Parents Protest Sit and Stare Ballston Spa/The Ballston Journal Online

Parents Take a Stand Against ‘Sit and Stare’

BALLSTON SPA–The NYS Common Core testing dates are quickly approaching and as they do, concerns continue to increase for not only test takers, but also for those who opt-out of taking the standardized tests and may be asked to “sit and stare”.

Parents Protest Sit and Stare Ballston Spa/The Ballston Journal OnlineAccording to testing policies associated with the rollout of Common Core, when standardized state tests are given to schoolchildren this spring, some school districts are advising teachers to make those students sit and stare at their desks, during potentially hours of testing . Parents locally and state-wide are protesting the policy as unfair to those children opted out and disruptive to the test-takers around them.

Ballston Spa Central School District, like many other districts across the state, has been struggling with the issue of where and what to do with those students refusing to take the assessments. The New York State Education Department expects every child in public schools to take the tests which are considered to be an assessment tool on where the student stands academically, more specifically in conjunction with Common Core.

Common Core in Ballston Spa: Fact vs. Fiction

It is every parent’s right to have their child “opt out” of the testing. When presented with the question late last year on what to do with “opt outs”, Superintendent Joseph Dragone said at that time there were no procedures in place for those students, eluding to the possibility of what has been named the “Sit and Stare “ policy.

Dragone did not officially say he was opting for this, but rather said he was awaiting the state to give district guidelines as to what to do with these students. Dragone also made the point early last week that the Ballston Spa School District had only five students refuse to take the tests last year, not calling for any type of formal procedure for the “opt out” students.

“Last year there were five test refusals reported to my office. The “sit and stare” has come from the fact that there is little guidance from SED about options on how to handle this. Bottom line is that these kids will be accommodated”, said Dragone.

The issue was addressed at last week’s Board of Education meeting. Dragone told parents, faculty, and Board members that they now have a procedure in place that the district feels comfortable with. Dragone said if you are intending on having your child refuse to take the New York State assessment, the procedure will be to contact your child’s building principal and indicate that you intend to have your child refuse the assessment.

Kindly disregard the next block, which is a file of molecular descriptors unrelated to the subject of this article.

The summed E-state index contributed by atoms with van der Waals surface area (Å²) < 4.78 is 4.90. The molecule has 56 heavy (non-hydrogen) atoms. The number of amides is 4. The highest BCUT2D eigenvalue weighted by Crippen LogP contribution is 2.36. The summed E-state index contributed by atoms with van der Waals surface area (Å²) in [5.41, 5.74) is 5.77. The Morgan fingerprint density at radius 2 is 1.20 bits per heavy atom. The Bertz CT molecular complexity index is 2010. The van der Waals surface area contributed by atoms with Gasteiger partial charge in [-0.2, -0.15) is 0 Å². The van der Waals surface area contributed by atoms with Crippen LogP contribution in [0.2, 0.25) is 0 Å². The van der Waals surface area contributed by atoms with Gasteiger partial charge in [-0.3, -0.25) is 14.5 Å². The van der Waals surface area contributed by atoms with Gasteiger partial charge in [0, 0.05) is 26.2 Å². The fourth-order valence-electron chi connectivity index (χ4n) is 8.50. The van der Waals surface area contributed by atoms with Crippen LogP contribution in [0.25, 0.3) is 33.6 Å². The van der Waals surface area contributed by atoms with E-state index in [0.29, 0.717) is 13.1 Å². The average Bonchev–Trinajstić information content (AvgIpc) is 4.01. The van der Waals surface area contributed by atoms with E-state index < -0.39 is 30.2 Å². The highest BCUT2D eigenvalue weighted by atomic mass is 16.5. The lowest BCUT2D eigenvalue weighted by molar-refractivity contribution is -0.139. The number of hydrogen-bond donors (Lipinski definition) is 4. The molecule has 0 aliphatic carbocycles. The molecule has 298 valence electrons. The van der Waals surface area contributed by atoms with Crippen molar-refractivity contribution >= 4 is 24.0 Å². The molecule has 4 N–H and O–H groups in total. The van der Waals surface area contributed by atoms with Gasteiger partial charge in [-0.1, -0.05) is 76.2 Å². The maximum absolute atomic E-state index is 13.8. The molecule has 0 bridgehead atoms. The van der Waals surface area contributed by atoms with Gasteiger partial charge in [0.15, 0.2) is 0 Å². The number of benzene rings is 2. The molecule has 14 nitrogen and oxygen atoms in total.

He explains in a statement on the school district website that there is strict protocol that includes having to place the test in front of every student, at that point they can refuse to take the test and will be able to move to another location where they will be allowed to read.

District parents like Renee Merten are what sparked Dragone to look further into the issue. Merten called the possibility of the “sit and stare “policy unfair and even cruel and had asked the district to come up with an alternative.

“I had ask the board politely in October to provide a safe place for our children and allow them to read a book, for kids that refuse the tests,” said Merten.

Merten said she and other parents who share her views are only looking out for the best interest of not only their children but of the entire district, including faculty and staff.

“We only want what is best for our children and teachers,” said Merten.

Dragone addressed these concerns and thanked district parents in a statement:

“I appreciate your patience as the District has worked to create procedures to accommodate students who refuse to take the New York State assessments. Although on the surface this might seem like a simple task, test administration includes highly regulated protocols, and it is necessary that the District act in good faith based on guidance from the State Education Department so we are in compliance with state and federal regulations. As an educator and as a father, I have the utmost respect for parents’ rights to make decisions that they feel are in the best interest of their child,” said Dragone.

Meanwhile, NYSUT, has maintained their stance on “sit and stare” policies as “cruel and counterproductive”. NYSUT Spokesperson for the Latham office Carl Korn, said they are waiting on the State Education Department to give clear and concise guidelines so that districts do not find themselves in a situation similar to BSCSD.

“We condemn the policy of sit and stare, as we feel it is a disservice and distraction to those students both taking and not taking the test, we believe this is a real opportunity for the state to step up and provide schools with a policy that protects those refusing to take the test,” said Korn.

Early in February, leaders of NYSUT called for a delay in using the new test scores in evaluating teacher performance.

Governor Andrew Cuomo has created a panel to look into the rollout of the Common Core, which he has publicly declared as flawed.

Let’s talk! Are you a parent of a child opting-out of the tests or do you think that the issue of Common Core is getting over-blown? Login and post your comments below.

Learn more about the Governor’s Common Core Implementation Panel, CLICK HERE<<<

BSCSD web page with information and resources related to Common Core, CLICK HERE<<<

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